The Proposal would create powerful incentives for public companies to pay greater attention to cybersecurity risks. According to a report by the prior Administration’s Council of Economic Advisors, “mandatory disclosure requirements were previously shown to incentivize firms to adopt better cybersecurity measures.” The Proposal’s board level expertise disclosure requirement is a prime example of such an incentive. The North American Securities Administrators Association agrees that “[i]ncentivizing publicly traded companies to consider whether or not they have appropriate cybersecurity expertise on their governing body is a common-sense way to promote greater attention to cybersecurity risk by public corporations. Investors and customers are well-served by policies that encourage companies to consider such risks proactively, as opposed to after a data breach has already occurred, when such investors and customers have already been harmed.” Proposed Item 106(c) of Regulation S-K would direct public companies to provide these exact disclosures.
The disclosures in the Proposal will also enable investors to hold public companies accountable. In a letter of support for the Cybersecurity Disclosure Act, the Council of Institutional Investors stated its belief that “cybersecurity is an integral component of a board’s role in risk oversight.” In another letter of support, the California Public Employees’ Retirement System said that this approach will “ensure that investors have access to decision useful information to better assess the ability of corporate management to adequately address cybersecurity risks.” And according to consulting firm EY, “remaining cyber-resilient and building stakeholder trust in the company’s data security and privacy practices is a strategic imperative. Public disclosures can help build trust by providing transparency and assurance around how boards are fulfilling their cybersecurity risk oversight responsibilities.” If public companies provide the market with more insights into their governance of cybersecurity risks, then investors will be better equipped to decide whether to invest in a public company and how to vote in elections for directors.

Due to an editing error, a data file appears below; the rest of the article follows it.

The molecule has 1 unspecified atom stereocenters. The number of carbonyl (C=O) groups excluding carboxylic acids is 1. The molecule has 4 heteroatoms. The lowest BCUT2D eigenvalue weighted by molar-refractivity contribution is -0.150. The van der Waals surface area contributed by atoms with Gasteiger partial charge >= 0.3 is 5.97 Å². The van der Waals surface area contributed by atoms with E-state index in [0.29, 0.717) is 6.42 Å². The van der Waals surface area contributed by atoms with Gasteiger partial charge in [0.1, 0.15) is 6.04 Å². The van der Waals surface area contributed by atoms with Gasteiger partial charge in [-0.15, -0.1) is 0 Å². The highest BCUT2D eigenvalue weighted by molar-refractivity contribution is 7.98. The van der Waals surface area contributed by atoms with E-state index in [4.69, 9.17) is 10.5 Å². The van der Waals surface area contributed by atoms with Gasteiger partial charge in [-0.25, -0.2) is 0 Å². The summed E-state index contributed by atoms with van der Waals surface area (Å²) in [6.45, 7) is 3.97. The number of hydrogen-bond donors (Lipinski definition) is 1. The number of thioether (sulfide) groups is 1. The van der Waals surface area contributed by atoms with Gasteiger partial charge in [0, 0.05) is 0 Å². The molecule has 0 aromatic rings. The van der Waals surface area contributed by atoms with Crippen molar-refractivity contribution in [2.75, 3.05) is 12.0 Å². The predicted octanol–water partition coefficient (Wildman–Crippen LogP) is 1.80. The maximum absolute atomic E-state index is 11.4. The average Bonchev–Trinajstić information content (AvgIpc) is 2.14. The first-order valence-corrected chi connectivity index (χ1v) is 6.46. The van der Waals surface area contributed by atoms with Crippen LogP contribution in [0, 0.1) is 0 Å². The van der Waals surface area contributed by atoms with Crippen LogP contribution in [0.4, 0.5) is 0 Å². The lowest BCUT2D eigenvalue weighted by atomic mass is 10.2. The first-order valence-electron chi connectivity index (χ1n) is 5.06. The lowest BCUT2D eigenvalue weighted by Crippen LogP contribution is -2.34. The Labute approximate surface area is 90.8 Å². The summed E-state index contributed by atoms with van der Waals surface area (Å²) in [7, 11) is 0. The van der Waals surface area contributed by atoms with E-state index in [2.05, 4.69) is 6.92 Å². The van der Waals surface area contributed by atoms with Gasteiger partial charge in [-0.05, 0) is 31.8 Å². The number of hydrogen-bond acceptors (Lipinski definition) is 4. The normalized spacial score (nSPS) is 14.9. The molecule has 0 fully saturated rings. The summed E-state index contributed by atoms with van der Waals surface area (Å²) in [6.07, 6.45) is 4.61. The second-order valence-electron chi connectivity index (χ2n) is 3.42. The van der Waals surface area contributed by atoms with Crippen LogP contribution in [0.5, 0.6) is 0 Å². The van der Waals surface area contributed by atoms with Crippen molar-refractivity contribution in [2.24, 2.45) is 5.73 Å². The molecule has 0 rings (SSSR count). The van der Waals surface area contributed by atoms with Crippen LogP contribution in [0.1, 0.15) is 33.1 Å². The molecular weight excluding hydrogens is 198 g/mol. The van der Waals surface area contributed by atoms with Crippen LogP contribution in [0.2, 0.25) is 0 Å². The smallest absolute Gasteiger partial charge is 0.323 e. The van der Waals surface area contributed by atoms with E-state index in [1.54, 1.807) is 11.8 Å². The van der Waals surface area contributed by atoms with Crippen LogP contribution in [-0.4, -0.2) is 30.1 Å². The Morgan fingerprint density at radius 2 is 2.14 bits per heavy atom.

III. Cybersecurity poses unique risks to public companies, which justify the disclosures required by the Proposal.
The unique harms caused by cybersecurity breaches justify the Proposal. According to testimony by Professor John Coates of Harvard Law School before the Senate Banking Committee:
[T]here is maybe going to be some suggestion that there is a slippery slope and there is all kinds of risks and that cyber is one of them and so on. I really do want to emphasize that cyber is unique. Other than financial risk, where we already have an obligation for boards to say do they have financial expertise on the board or not, other than financial risk, cyber risk is, I believe, the one type of risk that is almost universal among public companies. It is very hard to think of a public company in this network age that is not at least somewhat exposed to cyber risk.
This is precisely why cybersecurity risk warrants special attention from the SEC. The Proposal is narrowly tailored to require disclosure of board-level expertise that is important to mitigating this singular risk to public companies’ profitability and valuation.
Moreover, the Proposal accomplishes this goal while providing appropriate discretion to public companies to define what constitutes “cybersecurity expertise” and to address cybersecurity risks through any means they see fit. The Proposal, like our legislation, does not mandate that any company’s board actually have a person with expertise in cybersecurity or require companies to take any actions other than to provide this disclosure. We respectfully request that the SEC adopt this flexible disclosure approach over mandating any set of best practices, in order to encourage boards to develop approaches that are tailored to mitigate risks to the specific set of shareholders to which they are accountable.